While violent crime increased in Seattle and Washington state last year compared to 2015, the city and state both saw double-digit decreases in the number of murders and non-negligent manslaughters committed during the same time period, according to FBI data released Monday.

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While Seattle mirrored national statistics that showed violent crime increased in 2016 for the second consecutive year, the number of murders committed in the city decreased for the second straight year while a significant rise in the number of rapes could be attributable to an increase in the reporting of sexual assaults to police.

The FBI on Monday issued its 2016 crime report, which consists of data collected from police agencies across the country and released annually. Violent crimes are those committed against people and fall into one of four categories: murder and non-negligent manslaughter; rape; robbery; and aggravated assault.

The FBI data do not include justifiable homicides or unintentional killings that result from recklessness or criminal negligence, such as killing someone while driving drunk.

In 2016, violent crime increased nationally by 4.1 percent compared to 2015, with murder increasing by 8.6 percent during that time, The New York Times reported. That increase comes one year after violent crime increased 3.9 percent and murders by 10.8 percent.

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Both The New York Times and The Associated Press noted the Trump administration has repeatedly said the nation is in the midst of a crime wave that requires more arrests and harsher penalties, including for drug crimes.

Attorney General Jeff Sessions on Monday called on law enforcement to “confront and turn back the rising tide of violent crime,” the AP reported, noting Sessions has used the threat of rising violence as an impetus for many of his sweeping policy changes — including seeking tougher sentences and focusing on prosecuting gun cases.

But criminologists warned the new numbers may not indicate the start of a long-term trend because violent crime remains well below rates seen in the 1980s and early 1990s. And even compared to a decade ago, violent crime in 2016 is 18 percent lower than it was in 2007, and the murder rate is 6 percent lower than it was then, according to AP.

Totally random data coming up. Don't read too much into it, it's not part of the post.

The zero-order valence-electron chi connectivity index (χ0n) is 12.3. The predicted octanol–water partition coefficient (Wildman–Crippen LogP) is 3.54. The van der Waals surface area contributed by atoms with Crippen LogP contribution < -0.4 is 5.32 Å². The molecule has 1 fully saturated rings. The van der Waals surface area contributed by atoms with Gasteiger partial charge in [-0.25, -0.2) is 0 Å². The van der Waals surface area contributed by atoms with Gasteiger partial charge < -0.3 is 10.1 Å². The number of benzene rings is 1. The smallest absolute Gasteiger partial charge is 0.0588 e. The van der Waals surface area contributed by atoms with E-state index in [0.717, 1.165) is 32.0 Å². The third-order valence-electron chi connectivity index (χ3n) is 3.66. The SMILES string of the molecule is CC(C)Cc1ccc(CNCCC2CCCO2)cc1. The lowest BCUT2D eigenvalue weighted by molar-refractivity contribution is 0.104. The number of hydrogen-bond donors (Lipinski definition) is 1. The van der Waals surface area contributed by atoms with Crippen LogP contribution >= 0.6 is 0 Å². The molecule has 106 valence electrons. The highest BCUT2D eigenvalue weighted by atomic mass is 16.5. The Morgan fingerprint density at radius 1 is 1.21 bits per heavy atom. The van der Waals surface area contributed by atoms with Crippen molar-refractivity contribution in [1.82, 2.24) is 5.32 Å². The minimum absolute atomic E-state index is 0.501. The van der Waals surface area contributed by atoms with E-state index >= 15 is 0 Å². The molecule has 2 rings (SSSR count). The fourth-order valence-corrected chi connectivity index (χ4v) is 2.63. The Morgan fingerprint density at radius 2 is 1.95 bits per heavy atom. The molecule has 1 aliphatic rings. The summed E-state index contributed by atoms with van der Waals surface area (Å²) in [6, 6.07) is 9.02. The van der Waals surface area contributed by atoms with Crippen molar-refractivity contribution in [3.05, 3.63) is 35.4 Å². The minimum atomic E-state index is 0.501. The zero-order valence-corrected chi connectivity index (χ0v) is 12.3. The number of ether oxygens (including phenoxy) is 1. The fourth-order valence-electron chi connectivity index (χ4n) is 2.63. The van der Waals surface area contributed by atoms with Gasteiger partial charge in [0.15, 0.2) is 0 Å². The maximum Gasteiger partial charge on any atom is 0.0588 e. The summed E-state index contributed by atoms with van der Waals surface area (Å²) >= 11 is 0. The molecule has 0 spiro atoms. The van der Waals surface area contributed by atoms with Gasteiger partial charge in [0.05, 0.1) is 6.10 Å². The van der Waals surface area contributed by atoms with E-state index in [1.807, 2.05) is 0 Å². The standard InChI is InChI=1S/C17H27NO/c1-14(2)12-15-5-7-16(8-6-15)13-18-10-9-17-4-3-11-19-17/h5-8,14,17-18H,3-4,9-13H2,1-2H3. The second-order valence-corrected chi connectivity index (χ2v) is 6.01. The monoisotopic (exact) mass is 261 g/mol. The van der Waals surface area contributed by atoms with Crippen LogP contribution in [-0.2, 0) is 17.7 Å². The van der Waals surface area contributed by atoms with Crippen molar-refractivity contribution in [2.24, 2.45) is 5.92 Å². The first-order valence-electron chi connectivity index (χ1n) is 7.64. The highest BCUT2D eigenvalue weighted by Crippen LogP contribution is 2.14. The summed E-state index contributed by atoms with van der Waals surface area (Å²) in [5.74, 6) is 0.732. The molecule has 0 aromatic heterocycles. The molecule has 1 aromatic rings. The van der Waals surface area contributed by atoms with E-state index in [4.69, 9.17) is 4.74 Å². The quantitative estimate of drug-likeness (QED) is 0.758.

Seattle’s violent-crime rate increased 4.9 percent in 2016 compared to 2015, following a 2.4 percent increase between 2014 and 2015, the FBI data show. Seattle, Bellevue, Everett and Tacoma combined saw a 8.2 percent increase in 2016 over the previous year, on the heels of a 4.4-percent increase in violent crime between 2014 and 2015, according to the data.

In Seattle, murders decreased 17 percent in 2016 compared to the previous year, but the numbers are relatively small: 23 murders in 2015 versus 19 this past year, the FBI data say.

The decrease was even more striking when the number of murders in Bellevue, Everett, Seattle and Tacoma were combined, which showed a drop of more than 20 percent, from 42 to 33, during the same time period. The four cities also had a combined 42 murders in 2014, the FBI data show.

Seattle police reported to the FBI that 254 rapes were committed in the city last year, a number that represents a 76 percent increase over the 144 rapes listed in the FBI’s 2015 crime report.

“I don’t have an explanation,” said Mary Ellen Stone, executive director of the King County Sexual Assault Resource Center, which provides counseling and legal advocacy to child and adult victims of sexual violence.

Rape is vastly underreported as it is, said Stone, who discussed the dramatic increase in 2016 rape cases with Seattle police officials. She and others assume the increase is a result of more victims coming forward to report being raped to police — “and that’s a good thing,” Stone said.

Between 2014 and 2015, the number of rapes in Seattle actually dropped from 154 to 144, and across the four cities, from 356 to 354, the FBI data show.

Robberies in Seattle increased 1 percent in 2016 over 2015, slightly below the 3 percent increase seen in Seattle, Bellevue, Everett and Tacoma combined.

Across the four cities, aggravated assaults — which typically result in serious bodily injury — rose 10 percent last year over the previous year, with Seattle alone seeing a 3 percent increase during that time, the FBI data show.

Washington state added nearly 128,000 people to its population in 2016, bringing the estimated total to just under 7.3 million. The overall violent-crime rate rose 7.4 percent in 2016 over 2015, with the murder rate decreasing nearly 11 percent statewide during that time, according to the FBI.